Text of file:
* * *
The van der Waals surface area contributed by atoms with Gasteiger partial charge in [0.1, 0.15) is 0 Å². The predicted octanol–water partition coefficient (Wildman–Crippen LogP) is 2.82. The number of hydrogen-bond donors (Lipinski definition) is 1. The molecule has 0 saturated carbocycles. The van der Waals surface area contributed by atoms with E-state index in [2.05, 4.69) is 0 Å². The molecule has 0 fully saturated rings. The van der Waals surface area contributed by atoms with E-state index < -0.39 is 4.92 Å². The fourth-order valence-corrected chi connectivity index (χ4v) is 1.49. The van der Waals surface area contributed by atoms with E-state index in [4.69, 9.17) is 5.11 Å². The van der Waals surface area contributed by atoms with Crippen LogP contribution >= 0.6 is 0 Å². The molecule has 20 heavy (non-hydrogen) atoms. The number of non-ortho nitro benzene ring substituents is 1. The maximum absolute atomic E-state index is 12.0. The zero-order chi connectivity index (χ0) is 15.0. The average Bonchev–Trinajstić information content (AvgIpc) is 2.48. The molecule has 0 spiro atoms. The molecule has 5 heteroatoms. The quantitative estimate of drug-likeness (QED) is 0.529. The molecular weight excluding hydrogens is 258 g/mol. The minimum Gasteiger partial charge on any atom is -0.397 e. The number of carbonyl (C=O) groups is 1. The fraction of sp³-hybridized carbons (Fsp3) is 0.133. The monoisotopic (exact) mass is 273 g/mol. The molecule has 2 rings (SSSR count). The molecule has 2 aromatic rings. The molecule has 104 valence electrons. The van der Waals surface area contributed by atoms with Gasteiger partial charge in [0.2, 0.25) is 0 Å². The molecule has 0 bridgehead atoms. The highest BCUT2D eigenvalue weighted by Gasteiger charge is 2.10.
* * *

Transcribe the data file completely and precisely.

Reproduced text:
The van der Waals surface area contributed by atoms with Gasteiger partial charge in [0.1, 0.15) is 0 Å². The predicted octanol–water partition coefficient (Wildman–Crippen LogP) is 2.82. The number of hydrogen-bond donors (Lipinski definition) is 1. The molecule has 0 saturated carbocycles. The van der Waals surface area contributed by atoms with E-state index in [2.05, 4.69) is 0 Å². The molecule has 0 fully saturated rings. The van der Waals surface area contributed by atoms with E-state index < -0.39 is 4.92 Å². The fourth-order valence-corrected chi connectivity index (χ4v) is 1.49. The van der Waals surface area contributed by atoms with E-state index in [4.69, 9.17) is 5.11 Å². The van der Waals surface area contributed by atoms with Crippen LogP contribution >= 0.6 is 0 Å². The molecule has 20 heavy (non-hydrogen) atoms. The number of non-ortho nitro benzene ring substituents is 1. The maximum absolute atomic E-state index is 12.0. The zero-order chi connectivity index (χ0) is 15.0. The average Bonchev–Trinajstić information content (AvgIpc) is 2.48. The molecule has 0 spiro atoms. The molecule has 5 heteroatoms. The quantitative estimate of drug-likeness (QED) is 0.529. The molecular weight excluding hydrogens is 258 g/mol. The minimum Gasteiger partial charge on any atom is -0.397 e. The number of carbonyl (C=O) groups is 1. The fraction of sp³-hybridized carbons (Fsp3) is 0.133. The monoisotopic (exact) mass is 273 g/mol. The molecule has 2 rings (SSSR count). The molecule has 2 aromatic rings. The molecule has 104 valence electrons. The van der Waals surface area contributed by atoms with Gasteiger partial charge in [0.2, 0.25) is 0 Å². The molecule has 0 bridgehead atoms. The highest BCUT2D eigenvalue weighted by Gasteiger charge is 2.10.